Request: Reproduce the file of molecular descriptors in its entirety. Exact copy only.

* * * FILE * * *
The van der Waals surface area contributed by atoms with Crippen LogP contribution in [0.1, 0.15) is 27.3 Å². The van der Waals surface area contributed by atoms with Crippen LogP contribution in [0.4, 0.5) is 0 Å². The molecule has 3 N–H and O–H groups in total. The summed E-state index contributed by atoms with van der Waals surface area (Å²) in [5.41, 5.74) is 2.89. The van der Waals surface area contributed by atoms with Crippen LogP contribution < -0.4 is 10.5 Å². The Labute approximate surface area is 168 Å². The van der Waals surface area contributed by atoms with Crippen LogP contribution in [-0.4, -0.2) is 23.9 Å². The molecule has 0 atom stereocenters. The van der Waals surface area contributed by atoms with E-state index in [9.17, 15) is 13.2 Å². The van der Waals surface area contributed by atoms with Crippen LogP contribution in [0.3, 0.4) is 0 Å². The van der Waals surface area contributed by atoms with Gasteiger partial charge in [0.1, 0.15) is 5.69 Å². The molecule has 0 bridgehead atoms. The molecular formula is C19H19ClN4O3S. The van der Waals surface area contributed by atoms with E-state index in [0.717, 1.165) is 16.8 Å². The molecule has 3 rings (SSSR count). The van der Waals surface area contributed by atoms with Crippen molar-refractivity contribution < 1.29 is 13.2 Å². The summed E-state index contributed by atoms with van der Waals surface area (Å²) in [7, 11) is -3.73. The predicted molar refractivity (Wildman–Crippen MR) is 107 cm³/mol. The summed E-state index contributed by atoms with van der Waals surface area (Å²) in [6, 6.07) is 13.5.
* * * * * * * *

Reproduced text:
The van der Waals surface area contributed by atoms with Crippen LogP contribution in [0.1, 0.15) is 27.3 Å². The van der Waals surface area contributed by atoms with Crippen LogP contribution in [0.4, 0.5) is 0 Å². The molecule has 3 N–H and O–H groups in total. The summed E-state index contributed by atoms with van der Waals surface area (Å²) in [5.41, 5.74) is 2.89. The van der Waals surface area contributed by atoms with Crippen LogP contribution < -0.4 is 10.5 Å². The Labute approximate surface area is 168 Å². The van der Waals surface area contributed by atoms with Crippen LogP contribution in [-0.4, -0.2) is 23.9 Å². The molecule has 0 atom stereocenters. The van der Waals surface area contributed by atoms with E-state index in [9.17, 15) is 13.2 Å². The van der Waals surface area contributed by atoms with Crippen LogP contribution in [0.3, 0.4) is 0 Å². The van der Waals surface area contributed by atoms with Gasteiger partial charge in [0.1, 0.15) is 5.69 Å². The molecule has 0 bridgehead atoms. The molecular formula is C19H19ClN4O3S. The van der Waals surface area contributed by atoms with E-state index in [0.717, 1.165) is 16.8 Å². The molecule has 3 rings (SSSR count). The van der Waals surface area contributed by atoms with Crippen molar-refractivity contribution < 1.29 is 13.2 Å². The summed E-state index contributed by atoms with van der Waals surface area (Å²) in [7, 11) is -3.73. The predicted molar refractivity (Wildman–Crippen MR) is 107 cm³/mol. The summed E-state index contributed by atoms with van der Waals surface area (Å²) in [6, 6.07) is 13.5.